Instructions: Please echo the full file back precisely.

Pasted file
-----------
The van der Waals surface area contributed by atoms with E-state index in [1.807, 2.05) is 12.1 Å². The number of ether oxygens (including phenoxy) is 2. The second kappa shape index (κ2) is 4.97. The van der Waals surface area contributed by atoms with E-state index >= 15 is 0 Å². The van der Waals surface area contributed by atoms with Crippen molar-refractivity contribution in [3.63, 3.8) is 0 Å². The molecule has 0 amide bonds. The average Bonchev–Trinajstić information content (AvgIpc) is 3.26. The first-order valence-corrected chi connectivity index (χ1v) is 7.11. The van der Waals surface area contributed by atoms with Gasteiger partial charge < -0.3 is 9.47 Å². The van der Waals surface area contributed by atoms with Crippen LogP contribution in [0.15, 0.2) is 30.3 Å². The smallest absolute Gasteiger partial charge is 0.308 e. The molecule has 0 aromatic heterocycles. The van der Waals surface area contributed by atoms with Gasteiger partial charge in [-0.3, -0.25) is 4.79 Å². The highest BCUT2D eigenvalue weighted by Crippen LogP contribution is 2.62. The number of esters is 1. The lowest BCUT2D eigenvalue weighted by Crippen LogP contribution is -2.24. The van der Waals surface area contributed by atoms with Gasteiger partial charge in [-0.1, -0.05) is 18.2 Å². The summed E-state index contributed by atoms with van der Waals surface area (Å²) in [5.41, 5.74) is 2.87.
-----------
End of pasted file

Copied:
The van der Waals surface area contributed by atoms with E-state index in [1.807, 2.05) is 12.1 Å². The number of ether oxygens (including phenoxy) is 2. The second kappa shape index (κ2) is 4.97. The van der Waals surface area contributed by atoms with E-state index >= 15 is 0 Å². The van der Waals surface area contributed by atoms with Crippen molar-refractivity contribution in [3.63, 3.8) is 0 Å². The molecule has 0 amide bonds. The average Bonchev–Trinajstić information content (AvgIpc) is 3.26. The first-order valence-corrected chi connectivity index (χ1v) is 7.11. The van der Waals surface area contributed by atoms with Gasteiger partial charge < -0.3 is 9.47 Å². The van der Waals surface area contributed by atoms with Crippen LogP contribution in [0.15, 0.2) is 30.3 Å². The smallest absolute Gasteiger partial charge is 0.308 e. The molecule has 0 aromatic heterocycles. The van der Waals surface area contributed by atoms with Gasteiger partial charge in [-0.3, -0.25) is 4.79 Å². The highest BCUT2D eigenvalue weighted by Crippen LogP contribution is 2.62. The number of esters is 1. The lowest BCUT2D eigenvalue weighted by Crippen LogP contribution is -2.24. The van der Waals surface area contributed by atoms with Gasteiger partial charge in [-0.1, -0.05) is 18.2 Å². The summed E-state index contributed by atoms with van der Waals surface area (Å²) in [5.41, 5.74) is 2.87.